Growing food is empowering. Eating freshly harvested food is one of the tastiest experiences you’ll ever have, not to mention it’s environmentally friendly, and it can even be political! When you choose to grow your own food, you’re in control of the production methods, and you’re opting out of corporate-run food monopolies that often rely on the use of animal inputs, unjust employment practices and harmful pesticides to grow crops. As vegans, growing food without animal inputs is educational, both within the vegan community and the larger communities we navigate. Veganic gardens take many forms, so regardless of the space or time you may have to commit to growing your own veganic food, you can make it work—even if your “garden” is a window ledge full of potted herbs! You may have to rely on outside fertility if you’re growing a small, indoor garden, but you can certainly do so using plant-based, organic materials.
IF YOU HAVE ZERO GARDENING EXPERIENCE, WHERE SHOULD YOU BEGIN?
If you’re creating a veganic garden outside, you’ll want to use the first year to prepare your soil and the compost heap. You may want to start in the late autumn or winter. Designate and dig your beds by removing and composting turf, churning up topsoil, breaking down lumps, and removing sticks and stones from your growing areas. If you don’t want to dig, you can also lay cardboard on the designated plots. In this case, you’ll smother the grass beneath the cardboard. After a few months, regardless of whether you opt for digging or “no-dig” techniques, the soil will break down into friable material.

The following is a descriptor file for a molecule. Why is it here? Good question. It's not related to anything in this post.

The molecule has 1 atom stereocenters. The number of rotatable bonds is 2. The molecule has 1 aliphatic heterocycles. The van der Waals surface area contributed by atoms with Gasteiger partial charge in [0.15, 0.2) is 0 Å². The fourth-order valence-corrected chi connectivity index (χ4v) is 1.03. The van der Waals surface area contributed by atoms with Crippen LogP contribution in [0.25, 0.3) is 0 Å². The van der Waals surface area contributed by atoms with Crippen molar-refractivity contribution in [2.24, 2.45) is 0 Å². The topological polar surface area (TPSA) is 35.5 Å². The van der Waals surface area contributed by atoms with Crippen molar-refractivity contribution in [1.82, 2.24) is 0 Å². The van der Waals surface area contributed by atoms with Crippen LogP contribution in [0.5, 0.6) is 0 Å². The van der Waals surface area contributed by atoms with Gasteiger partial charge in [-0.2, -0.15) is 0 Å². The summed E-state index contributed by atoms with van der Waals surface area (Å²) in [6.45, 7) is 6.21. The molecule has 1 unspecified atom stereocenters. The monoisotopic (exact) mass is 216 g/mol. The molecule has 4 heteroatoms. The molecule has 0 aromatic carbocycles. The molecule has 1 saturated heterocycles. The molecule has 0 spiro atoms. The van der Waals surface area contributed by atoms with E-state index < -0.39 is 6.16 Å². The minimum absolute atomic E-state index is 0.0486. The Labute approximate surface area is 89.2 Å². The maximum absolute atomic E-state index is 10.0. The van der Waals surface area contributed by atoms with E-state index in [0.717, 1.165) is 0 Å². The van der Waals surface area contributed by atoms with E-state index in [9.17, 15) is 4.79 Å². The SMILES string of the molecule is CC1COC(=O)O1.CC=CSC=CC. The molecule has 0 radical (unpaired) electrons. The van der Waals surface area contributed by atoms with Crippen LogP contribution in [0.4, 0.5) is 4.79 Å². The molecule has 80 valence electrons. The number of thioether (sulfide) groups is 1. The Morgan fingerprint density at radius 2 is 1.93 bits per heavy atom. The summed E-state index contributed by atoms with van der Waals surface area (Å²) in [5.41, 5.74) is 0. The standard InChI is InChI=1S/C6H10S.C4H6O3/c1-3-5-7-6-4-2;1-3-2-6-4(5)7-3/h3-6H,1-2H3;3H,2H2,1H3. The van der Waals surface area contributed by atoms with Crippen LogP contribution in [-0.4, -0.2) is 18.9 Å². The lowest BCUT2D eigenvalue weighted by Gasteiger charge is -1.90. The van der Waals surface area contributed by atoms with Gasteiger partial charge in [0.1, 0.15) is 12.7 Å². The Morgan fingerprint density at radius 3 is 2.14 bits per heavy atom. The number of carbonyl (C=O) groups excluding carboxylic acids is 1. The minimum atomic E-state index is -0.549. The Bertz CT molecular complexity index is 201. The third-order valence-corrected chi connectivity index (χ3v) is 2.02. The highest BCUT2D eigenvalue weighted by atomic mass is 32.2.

It’s recommended to spend the first season growing green manures, so that you’ll enrich the soil. Green manures are typically chopped before flowering, and then reincorporated into the beds where they’ve grown. As this bulky organic material breaks down, the soil is further enriched. Homemade compost is a beneficial addition, and can be easily made. My favorite resource for starting your own veganic compost heap can be found at Veganic Agriculture Network. After a season of preparing the land, you should be ready to plant your first edible plants! If you’re growing indoors, you will need to purchase compost that doesn’t contain animal inputs.
This can be tricky, but there are a few brands out there, depending on where you live. You may also consider creating an indoor composting system using a bacterium called bokashi. Learn more about indoor bokashi composting at Ecokarma.
WHAT ARE SOME OF THE “FRINGE BENEFITS” OF PLANTING A GARDEN?
Creating a veganic garden is a great way to show people that we can consume healthy food and thrive without using animals’ bodies—even in the growing process. It yields incredibly tasty food, too. Personally, I find fulfillment and peace in tending my veganic garden. It’s a great form of exercise and feels meditative. Paying such close attention to the majesty of the plant world fills me with wonderment year after year!
WHY AVOID COMMON PESTICIDES…AND HOW YOU DETER PESTS WITHOUT THEM?
Pesticides are toxic and potentially fatal chemicals. They negatively impact our ecosystems, wildlife and domesticated animals, including humans. They’re best avoided, though truthfully, they have infiltrated most natural groundwater systems, and are impossible to avoid entirely.